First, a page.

As an estate planning attorney, I am often asked whether an attorney is really necessary to the process of drafting an estate plan.
This question brings a chill to the back of my neck each time I hear it for one simple reason: estate planning is serious business, and one of the most important things that you can do for yourself and your family.
We think nothing about spending money on homes, cars and vacations but often balk at spending any money at all on our estate plans. This makes no sense to me, because a well-written estate plan can save money, protect family relationships, cover you in the event of incapacity, provide for a surviving spouse, take care of needy children or grandchildren, make sure that your assets are passed in the manner that you intend and provide life changing charitable gifts to nonprofits that matter to you.
Need I say more?
Don’t Let One Mistake Void Your Entire Estate Plan
There are three primary reasons to hire an estate planning attorney.
First, it is important that you hire a qualified estate planning attorney to help you draft your documents. One wrong word or missing signature can change the entire outcome of an estate plan (even void the entire document).
The world of law has grown exponentially over the last 20 years and it helps to have an attorney who has experience drafting estate plans, especially if you have taxation issues. Word-of-mouth referrals are often best, but you can usually find qualified attorneys by contacting the State Bar of the state in which you live (and are using to draft your documents).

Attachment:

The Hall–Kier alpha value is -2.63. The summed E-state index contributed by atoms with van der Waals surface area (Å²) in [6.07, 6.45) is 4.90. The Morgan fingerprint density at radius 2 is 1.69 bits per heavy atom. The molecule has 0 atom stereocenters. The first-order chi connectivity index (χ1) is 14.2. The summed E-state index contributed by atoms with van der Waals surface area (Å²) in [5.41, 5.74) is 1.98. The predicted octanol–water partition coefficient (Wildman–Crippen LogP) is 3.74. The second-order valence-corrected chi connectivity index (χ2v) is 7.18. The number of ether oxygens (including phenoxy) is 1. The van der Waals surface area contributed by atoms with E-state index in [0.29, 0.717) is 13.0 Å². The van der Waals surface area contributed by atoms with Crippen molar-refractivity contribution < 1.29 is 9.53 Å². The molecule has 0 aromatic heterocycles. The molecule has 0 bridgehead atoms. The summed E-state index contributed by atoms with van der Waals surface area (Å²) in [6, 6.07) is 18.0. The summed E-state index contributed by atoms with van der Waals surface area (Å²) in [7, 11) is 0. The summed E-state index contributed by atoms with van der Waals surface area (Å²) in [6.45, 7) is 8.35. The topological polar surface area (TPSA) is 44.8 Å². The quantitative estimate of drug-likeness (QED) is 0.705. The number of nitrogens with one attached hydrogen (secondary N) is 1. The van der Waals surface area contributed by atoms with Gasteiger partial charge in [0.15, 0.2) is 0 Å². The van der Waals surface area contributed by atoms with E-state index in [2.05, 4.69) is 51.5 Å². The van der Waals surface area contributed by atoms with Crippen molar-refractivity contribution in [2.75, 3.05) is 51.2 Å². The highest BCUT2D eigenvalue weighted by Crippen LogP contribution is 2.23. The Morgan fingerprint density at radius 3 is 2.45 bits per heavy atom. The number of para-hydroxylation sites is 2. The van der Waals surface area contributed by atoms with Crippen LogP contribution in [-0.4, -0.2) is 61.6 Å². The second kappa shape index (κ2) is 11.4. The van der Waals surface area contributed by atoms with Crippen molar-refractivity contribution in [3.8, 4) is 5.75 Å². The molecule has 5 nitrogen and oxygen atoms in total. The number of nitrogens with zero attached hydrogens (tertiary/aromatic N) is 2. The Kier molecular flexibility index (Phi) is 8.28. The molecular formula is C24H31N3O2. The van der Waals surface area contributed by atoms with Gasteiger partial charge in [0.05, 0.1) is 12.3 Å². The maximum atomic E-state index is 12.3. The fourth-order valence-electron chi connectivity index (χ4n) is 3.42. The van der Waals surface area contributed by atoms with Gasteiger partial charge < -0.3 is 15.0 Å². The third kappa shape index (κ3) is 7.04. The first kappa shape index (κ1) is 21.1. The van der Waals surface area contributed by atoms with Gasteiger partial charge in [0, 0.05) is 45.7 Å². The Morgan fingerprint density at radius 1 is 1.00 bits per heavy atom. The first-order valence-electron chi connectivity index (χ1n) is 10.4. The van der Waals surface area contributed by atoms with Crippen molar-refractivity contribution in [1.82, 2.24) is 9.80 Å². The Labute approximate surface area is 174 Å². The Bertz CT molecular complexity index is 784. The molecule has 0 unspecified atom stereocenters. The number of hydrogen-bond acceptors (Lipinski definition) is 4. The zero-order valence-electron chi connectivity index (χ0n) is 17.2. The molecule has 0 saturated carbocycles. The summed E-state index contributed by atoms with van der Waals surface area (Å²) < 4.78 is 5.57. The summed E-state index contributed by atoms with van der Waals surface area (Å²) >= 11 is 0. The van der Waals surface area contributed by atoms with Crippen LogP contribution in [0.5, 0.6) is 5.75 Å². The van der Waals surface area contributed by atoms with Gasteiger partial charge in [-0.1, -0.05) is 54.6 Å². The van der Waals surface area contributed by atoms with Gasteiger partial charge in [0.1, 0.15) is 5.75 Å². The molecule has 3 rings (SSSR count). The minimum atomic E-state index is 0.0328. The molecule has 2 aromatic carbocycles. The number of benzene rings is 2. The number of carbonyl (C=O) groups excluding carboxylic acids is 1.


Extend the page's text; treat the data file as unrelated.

Another good source is Martindale Hubbell, which can be accessed online at www.martindalehubbell.com.
State Laws Apply to Estate Plans
Second, understand that state laws are very specific about what can and can’t be in a will, trust, medical or financial power of attorney; who can and can’t serve as a personal representative, trustee or attorney-in-fact; who can and can’t be a witness to legal documents and what formalities must be observed when signing these documents.
If you think you will save a few dollars by using free Internet forms or a do-it-yourself book, your family may learn the documents you drafted don’t accomplish what you intended.
If the documents are determined to be invalid, statutory intestacy laws will rule, and it’s pretty much a given that no one will inherit assets in accordance with your vision. This can cause family discord and often is much more expensive than any estate planning you could have done.
Your family may have to hire an estate planning attorney to fix mistakes that you made with only the best of intentions.
Third, estate planning attorneys can be very helpful in sorting out complex family or financial situations.
You definitely need the help of a qualified attorney if, like most people, any of the following apply:
- You’re in a second (or later) marriage
- You own a business
- You own real estate in more than one state
- You have a disabled family member
- You have minor children
- You have problem children
- You don’t have any children
- You want to leave some of your estate to charity
- You have substantial retirement assets
- You are recently divorced
- Your spouse recently passed away
- You have a taxable estate (state or federal)
Leaving a legacy is most likely to happen EXACTLY AS YOU PLAN IT when you draft your estate plan with the assistance of an experienced estate planning attorney who is licensed to practice in your state.
Do it for yourself and for those you love. Do it for the charities that match your values and passions.
Do you have questions about estate planning, planned giving or the Sun Health Foundation? Please call 623.832.5330 or email us at firstname.lastname@example.org for additional information.